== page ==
We all have that show. You know the one: the show you watch for the first time and proclaim its brilliance throughout the land, secure in the knowledge that you’ll love it forever. Then you watch it again a couple of years later and notice some flaws, but nostalgia prevents you from questioning your love. After all, nothing and nobody is perfect. Finally, two or three years on, you brush off the cobwebs on the DVD case and pop it into the player, only to be confronted with a harsh reality: far from being perfect, your one true show is actually kind of a mess. The honeymoon is over.
I don’t want to hyperextend this metaphor into tales of the show’s devoted spouses, who still have a spark in their eye after eleven years of marriage to a series that could only ever provide them with fourteen episodes and a movie, or bitter exes who gather on the Internet to commiserate about heroic slut-shaming and unnecessary deaths in the name of creating serious art. What I want to do is begin what promises to be a lengthy foray (comprised of several expeditions -- let’s be real here, we’re not doing them all in one go) into the work of Joss Whedon, the acclaimed writer renowned for his strong female characters.
To that end, let’s delve into the universe of Firefly. The show, which aired in 2002, tells the story of a space cowboy, Malcolm Reynolds, and his crew of smugglers, who travel the galaxy doing mostly illegal jobs under the nose of the all-powerful Alliance. The first member of the crew and second in command is Zoe Washburne, a woman who fought alongside Mal six years earlier in the war against the Alliance.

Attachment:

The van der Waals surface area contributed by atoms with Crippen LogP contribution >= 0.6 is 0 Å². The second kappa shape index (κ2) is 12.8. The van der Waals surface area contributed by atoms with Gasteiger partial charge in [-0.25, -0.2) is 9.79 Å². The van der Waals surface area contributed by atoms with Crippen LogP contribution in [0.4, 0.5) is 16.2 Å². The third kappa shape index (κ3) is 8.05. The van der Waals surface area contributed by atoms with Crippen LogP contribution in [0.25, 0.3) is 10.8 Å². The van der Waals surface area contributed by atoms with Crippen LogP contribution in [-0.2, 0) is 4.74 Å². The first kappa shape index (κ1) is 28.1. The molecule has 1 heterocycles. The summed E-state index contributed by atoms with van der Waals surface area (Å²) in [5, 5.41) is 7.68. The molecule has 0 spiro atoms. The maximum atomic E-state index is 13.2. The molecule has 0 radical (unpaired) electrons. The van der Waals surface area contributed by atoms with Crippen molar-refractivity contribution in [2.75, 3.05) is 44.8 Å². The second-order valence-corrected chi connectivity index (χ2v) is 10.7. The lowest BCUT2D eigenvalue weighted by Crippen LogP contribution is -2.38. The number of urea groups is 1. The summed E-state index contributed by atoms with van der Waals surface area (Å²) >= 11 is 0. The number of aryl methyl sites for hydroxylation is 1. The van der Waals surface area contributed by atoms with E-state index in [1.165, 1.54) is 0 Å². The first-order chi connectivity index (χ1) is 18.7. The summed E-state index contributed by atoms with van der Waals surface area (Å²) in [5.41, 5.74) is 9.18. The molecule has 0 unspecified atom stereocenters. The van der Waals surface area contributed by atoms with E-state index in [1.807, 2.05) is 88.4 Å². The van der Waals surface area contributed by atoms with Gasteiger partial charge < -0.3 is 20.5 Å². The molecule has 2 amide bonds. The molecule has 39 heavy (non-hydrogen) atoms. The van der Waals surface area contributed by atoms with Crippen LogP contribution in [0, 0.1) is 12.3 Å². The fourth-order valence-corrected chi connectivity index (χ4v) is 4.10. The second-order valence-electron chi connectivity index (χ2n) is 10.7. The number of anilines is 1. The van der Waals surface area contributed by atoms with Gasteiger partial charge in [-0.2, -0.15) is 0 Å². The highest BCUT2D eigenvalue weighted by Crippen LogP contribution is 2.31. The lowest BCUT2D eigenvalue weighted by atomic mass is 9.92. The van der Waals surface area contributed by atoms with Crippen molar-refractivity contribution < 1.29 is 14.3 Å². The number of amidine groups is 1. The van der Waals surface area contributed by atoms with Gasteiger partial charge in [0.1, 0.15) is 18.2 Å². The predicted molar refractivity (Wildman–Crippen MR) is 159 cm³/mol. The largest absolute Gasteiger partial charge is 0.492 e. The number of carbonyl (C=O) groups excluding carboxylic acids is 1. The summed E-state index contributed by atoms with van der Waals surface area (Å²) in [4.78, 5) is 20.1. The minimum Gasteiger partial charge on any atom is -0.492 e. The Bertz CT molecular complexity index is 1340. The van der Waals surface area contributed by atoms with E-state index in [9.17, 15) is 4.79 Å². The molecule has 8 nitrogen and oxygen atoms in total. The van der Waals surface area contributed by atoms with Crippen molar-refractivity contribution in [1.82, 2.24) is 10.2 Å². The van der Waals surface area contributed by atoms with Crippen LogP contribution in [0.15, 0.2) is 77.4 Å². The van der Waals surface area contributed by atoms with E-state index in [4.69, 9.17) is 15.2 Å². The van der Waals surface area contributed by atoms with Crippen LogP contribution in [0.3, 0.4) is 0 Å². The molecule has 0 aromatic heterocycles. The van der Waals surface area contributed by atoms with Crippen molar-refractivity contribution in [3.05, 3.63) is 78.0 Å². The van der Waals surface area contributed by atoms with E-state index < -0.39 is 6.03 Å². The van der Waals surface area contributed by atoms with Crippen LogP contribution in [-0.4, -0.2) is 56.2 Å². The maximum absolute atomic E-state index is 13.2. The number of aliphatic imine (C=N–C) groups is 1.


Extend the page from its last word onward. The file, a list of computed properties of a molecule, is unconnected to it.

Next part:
According to her husband, Zoe is a “warrior woman,” a gifted military tactician who can take out soldiers with complete stealth and lead a successful attack on a space station with a force of eight. She is shown on several occasions to put herself in the line of danger to save someone; the most impressive instance occurring in “Out of Gas,” where she literally jumps in front of a fireball to save Kaylee. She is stoic, self-assured, and courageous, and she manages to stay calm and cool even in the most emotionally trying circumstances. She is, as she states in an observation about both herself and Mal, a “big damn hero.”